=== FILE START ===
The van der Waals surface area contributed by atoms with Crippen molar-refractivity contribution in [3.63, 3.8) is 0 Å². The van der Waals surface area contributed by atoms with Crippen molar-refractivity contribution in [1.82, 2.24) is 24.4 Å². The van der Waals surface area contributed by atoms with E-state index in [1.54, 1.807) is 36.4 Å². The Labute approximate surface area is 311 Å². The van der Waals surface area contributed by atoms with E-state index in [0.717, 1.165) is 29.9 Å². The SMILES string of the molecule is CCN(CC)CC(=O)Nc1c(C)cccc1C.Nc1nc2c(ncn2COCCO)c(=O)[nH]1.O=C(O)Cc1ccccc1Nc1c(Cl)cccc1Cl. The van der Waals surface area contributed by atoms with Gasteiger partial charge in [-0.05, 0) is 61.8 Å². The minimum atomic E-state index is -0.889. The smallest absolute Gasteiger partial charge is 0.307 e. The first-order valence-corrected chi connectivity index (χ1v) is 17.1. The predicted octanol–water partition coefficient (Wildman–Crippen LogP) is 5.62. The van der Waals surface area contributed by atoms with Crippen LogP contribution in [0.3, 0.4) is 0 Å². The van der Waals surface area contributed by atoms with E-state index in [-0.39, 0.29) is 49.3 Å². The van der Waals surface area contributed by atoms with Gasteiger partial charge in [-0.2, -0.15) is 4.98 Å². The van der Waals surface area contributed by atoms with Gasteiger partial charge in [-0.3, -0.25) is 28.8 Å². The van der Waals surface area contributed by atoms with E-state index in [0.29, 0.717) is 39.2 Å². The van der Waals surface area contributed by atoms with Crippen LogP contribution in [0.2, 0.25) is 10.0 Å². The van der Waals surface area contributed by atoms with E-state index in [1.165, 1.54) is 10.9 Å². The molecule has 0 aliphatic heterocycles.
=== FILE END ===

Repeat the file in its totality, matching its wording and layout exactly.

The van der Waals surface area contributed by atoms with Crippen molar-refractivity contribution in [3.63, 3.8) is 0 Å². The van der Waals surface area contributed by atoms with Crippen molar-refractivity contribution in [1.82, 2.24) is 24.4 Å². The van der Waals surface area contributed by atoms with E-state index in [1.54, 1.807) is 36.4 Å². The Labute approximate surface area is 311 Å². The van der Waals surface area contributed by atoms with E-state index in [0.717, 1.165) is 29.9 Å². The SMILES string of the molecule is CCN(CC)CC(=O)Nc1c(C)cccc1C.Nc1nc2c(ncn2COCCO)c(=O)[nH]1.O=C(O)Cc1ccccc1Nc1c(Cl)cccc1Cl. The van der Waals surface area contributed by atoms with Gasteiger partial charge in [-0.05, 0) is 61.8 Å². The minimum atomic E-state index is -0.889. The smallest absolute Gasteiger partial charge is 0.307 e. The first-order valence-corrected chi connectivity index (χ1v) is 17.1. The predicted octanol–water partition coefficient (Wildman–Crippen LogP) is 5.62. The van der Waals surface area contributed by atoms with Crippen LogP contribution in [0.3, 0.4) is 0 Å². The van der Waals surface area contributed by atoms with E-state index in [-0.39, 0.29) is 49.3 Å². The van der Waals surface area contributed by atoms with Gasteiger partial charge in [-0.2, -0.15) is 4.98 Å². The van der Waals surface area contributed by atoms with Gasteiger partial charge in [-0.3, -0.25) is 28.8 Å². The van der Waals surface area contributed by atoms with E-state index in [0.29, 0.717) is 39.2 Å². The van der Waals surface area contributed by atoms with Crippen LogP contribution in [0.2, 0.25) is 10.0 Å². The van der Waals surface area contributed by atoms with E-state index in [1.165, 1.54) is 10.9 Å². The molecule has 0 aliphatic heterocycles.